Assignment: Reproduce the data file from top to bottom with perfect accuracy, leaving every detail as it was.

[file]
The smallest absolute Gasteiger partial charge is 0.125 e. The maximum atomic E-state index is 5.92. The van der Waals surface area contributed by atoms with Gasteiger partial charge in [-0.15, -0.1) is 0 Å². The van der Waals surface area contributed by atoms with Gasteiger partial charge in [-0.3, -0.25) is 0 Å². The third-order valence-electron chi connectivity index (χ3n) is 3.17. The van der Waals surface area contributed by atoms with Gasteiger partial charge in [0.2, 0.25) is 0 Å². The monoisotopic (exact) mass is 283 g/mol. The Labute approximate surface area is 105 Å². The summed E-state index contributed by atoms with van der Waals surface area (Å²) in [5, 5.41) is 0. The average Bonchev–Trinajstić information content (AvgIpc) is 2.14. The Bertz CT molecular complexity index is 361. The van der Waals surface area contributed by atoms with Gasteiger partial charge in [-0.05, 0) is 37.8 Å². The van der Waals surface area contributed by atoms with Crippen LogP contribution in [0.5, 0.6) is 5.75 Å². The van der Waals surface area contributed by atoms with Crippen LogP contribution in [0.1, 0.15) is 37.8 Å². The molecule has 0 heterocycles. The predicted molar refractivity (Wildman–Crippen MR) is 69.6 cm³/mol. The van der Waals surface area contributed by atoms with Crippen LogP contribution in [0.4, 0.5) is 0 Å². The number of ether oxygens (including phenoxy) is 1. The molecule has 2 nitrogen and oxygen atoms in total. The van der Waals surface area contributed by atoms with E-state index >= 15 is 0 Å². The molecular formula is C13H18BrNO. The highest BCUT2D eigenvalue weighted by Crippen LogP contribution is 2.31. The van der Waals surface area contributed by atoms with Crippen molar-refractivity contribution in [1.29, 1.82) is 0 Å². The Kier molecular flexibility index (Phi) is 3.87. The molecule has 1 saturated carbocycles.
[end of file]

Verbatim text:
The smallest absolute Gasteiger partial charge is 0.125 e. The maximum atomic E-state index is 5.92. The van der Waals surface area contributed by atoms with Gasteiger partial charge in [-0.15, -0.1) is 0 Å². The van der Waals surface area contributed by atoms with Gasteiger partial charge in [-0.3, -0.25) is 0 Å². The third-order valence-electron chi connectivity index (χ3n) is 3.17. The van der Waals surface area contributed by atoms with Gasteiger partial charge in [0.2, 0.25) is 0 Å². The monoisotopic (exact) mass is 283 g/mol. The Labute approximate surface area is 105 Å². The summed E-state index contributed by atoms with van der Waals surface area (Å²) in [5, 5.41) is 0. The average Bonchev–Trinajstić information content (AvgIpc) is 2.14. The Bertz CT molecular complexity index is 361. The van der Waals surface area contributed by atoms with Gasteiger partial charge in [-0.05, 0) is 37.8 Å². The van der Waals surface area contributed by atoms with Crippen LogP contribution in [0.5, 0.6) is 5.75 Å². The van der Waals surface area contributed by atoms with Crippen LogP contribution in [0.1, 0.15) is 37.8 Å². The molecule has 0 heterocycles. The predicted molar refractivity (Wildman–Crippen MR) is 69.6 cm³/mol. The van der Waals surface area contributed by atoms with Crippen LogP contribution in [0.4, 0.5) is 0 Å². The number of ether oxygens (including phenoxy) is 1. The molecule has 2 nitrogen and oxygen atoms in total. The van der Waals surface area contributed by atoms with E-state index >= 15 is 0 Å². The molecular formula is C13H18BrNO. The highest BCUT2D eigenvalue weighted by Crippen LogP contribution is 2.31. The van der Waals surface area contributed by atoms with Crippen molar-refractivity contribution in [1.29, 1.82) is 0 Å². The Kier molecular flexibility index (Phi) is 3.87. The molecule has 1 saturated carbocycles.